It is another object of the invention to reduce the level of yarn contraction and to eliminate the variable yarn contraction encountered when processing a plurality of textured yarns in the form of a warp when said warp of textured yarns is subjected to conditions which result in development of the yarn bulk and the accompanying yarn contraction.
These and other objects and advantages are realized in accordance with the present invention which relates to an improvement in the method of processing a plurality of latent-texture yarns in the form of a warp so as to insure uniform tensions amongst the yarns in the warp during subsequent processing. The improvement of the present invention comprises pulling a plurality of yarns over suitable guides, from a yarn supply creel with a first pair of nip rolls, said nip rolls feeding the warp of yarns to a heated treatment chamber in which a steam atmosphere is maintained. A second pair of nip rolls is employed to pull the warp of yarns through the treatment chamber at a constant rate and feed the warp of yarns to subsequent processing such as warp dyeing, warp printing or winding of the warp on beams for storage prior to further processing. The speed of the first nip rolls feeding the warp of yarns to the treatment chamber is adjusted to maintain the warp in a slack condition between said feed rolls and said treatment chamber. The slack in the warp between the first feed rolls and the treatment chamber reduces yarn tensions to essentially zero and eliminates the variability in yarn tensions introduced by the varying distances the yarn must travel from the supply packages in the yarn supply creel. By maintaining the said slack in the warp of yarns they are under minimal tensions in the treatment chamber and are free to contract or shrink as they develop bulk in the steam atmosphere. As the plurality of yarns enter the second nip rolls which are drawing the warp through the treatment chamber they are under low and uniform tensions and, since the yarns have been free to bulk and contract in the treatment chamber independently of one another, said yarns all have low and essentially equal residual tendency to contract or shrink upon later developing the maximum bulk imparted to the yarns by the texturing process.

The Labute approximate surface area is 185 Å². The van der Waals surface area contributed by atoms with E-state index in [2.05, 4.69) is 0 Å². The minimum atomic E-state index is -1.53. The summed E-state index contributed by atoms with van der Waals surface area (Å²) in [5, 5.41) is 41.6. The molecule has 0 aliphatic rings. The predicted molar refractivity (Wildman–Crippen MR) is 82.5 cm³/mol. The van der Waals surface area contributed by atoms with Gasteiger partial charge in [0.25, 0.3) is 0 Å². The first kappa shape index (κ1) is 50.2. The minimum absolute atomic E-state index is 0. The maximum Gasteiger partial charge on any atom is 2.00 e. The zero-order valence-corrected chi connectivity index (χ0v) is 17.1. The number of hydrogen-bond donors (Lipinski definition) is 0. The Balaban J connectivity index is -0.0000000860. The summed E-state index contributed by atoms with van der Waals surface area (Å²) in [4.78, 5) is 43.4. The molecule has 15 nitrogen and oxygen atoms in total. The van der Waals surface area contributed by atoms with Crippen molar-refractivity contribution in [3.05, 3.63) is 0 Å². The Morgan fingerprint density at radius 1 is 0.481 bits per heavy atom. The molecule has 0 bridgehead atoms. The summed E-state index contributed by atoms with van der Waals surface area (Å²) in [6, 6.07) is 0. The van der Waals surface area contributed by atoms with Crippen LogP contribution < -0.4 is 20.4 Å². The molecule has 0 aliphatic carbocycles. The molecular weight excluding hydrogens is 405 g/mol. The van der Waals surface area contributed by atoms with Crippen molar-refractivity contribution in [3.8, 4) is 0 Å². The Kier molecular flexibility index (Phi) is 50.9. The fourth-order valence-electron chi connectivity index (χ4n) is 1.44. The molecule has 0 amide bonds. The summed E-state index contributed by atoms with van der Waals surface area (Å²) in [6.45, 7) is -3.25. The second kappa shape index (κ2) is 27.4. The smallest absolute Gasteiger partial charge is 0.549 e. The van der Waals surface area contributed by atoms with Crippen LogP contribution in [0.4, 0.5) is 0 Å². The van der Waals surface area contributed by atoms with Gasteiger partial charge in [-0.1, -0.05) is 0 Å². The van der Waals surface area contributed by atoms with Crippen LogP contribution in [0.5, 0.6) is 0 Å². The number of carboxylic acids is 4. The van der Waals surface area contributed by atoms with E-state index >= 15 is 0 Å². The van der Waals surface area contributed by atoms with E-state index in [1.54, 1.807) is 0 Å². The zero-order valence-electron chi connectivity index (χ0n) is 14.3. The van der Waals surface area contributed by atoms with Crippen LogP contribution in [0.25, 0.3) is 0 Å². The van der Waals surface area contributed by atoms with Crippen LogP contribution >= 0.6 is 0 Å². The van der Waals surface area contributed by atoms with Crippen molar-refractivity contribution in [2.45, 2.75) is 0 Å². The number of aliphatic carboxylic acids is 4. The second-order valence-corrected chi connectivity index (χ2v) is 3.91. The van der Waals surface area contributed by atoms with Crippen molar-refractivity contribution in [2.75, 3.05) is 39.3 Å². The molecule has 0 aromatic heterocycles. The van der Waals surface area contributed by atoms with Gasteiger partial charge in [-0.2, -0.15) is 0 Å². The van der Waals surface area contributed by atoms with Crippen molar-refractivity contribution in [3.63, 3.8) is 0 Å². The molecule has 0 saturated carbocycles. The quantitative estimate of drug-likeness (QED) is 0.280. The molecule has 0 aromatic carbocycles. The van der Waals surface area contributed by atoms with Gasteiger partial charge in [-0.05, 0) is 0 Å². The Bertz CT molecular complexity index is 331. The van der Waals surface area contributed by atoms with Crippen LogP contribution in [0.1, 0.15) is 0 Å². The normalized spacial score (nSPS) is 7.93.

After a period of operation in which the proper amount of slack has been maintained in the high shrinkage yarns in the warp, the low shrinkage yarns will tend to develop more and more slack. Periodically the variation in the amount of slack in the warp should be eliminated. This can be accomplished by momentarily raising the upper roll of the first pair of feed rolls feeding the warp of yarns to the treatment chamber. As soon as the slack has been eliminated the upper roll of the feed rolls is lowered and the proper amount of slack reestablished between the feed rolls and the treatment chamber. This procedure momentarily imposes increased and variable tensions on the yarns in the warp.
Advantageously an additional pair of feed rolls, i.e., a third pair of rolls, is placed in series with and immediately upstream of the primary feed rolls to permit adjusting the slack between the primary feed rolls and the treatment chamber without subjecting the yarns to uncontrolled and variable tensions. The upper roll of the third pair of rolls is normally in the raised position so the warp passes through the opening between the rolls. To eliminate the variability in said slack the nip of the third pair of rolls is closed immediately upon separating the first pair of feed rolls. A very low but uniform tension is imposed on the yarns in the warp just upstream of the primary feed rolls thus causing the slack in the warp of yarns to shift to a position between the primary and secondary feed rolls, i.e., the first and third pairs of rolls. The nip of the primary feed rolls is then closed and the proper amount of slack reestablished between the primary feed rolls and the treatment chamber. The nip of the secondary feed rolls is opened immediately upon closing the nip of the primary feed rolls.
The novel process is especially suited for treating warps of textured yarns for subsequent in-line processing such as warp dyeing or warp printing where tension control and non-uniform tensions among the plurality of yarns in the warp is a continuing problem which results in yarns which do not develop their full bulk in the final fabric or cause fabric defects.
The novel process eliminates tension variations among the plurality of yarns in a warp introduced by pulling the yarns from the supply creel and treats said warp of yarns under such conditions that said yarns are free to develop bulk and contract independently of one another so that the residual shrinkage in the yarns is significantly lower than in the original supply yarns and further that the residual shrinkage is uniform amongst the plurality of yarns in the warp.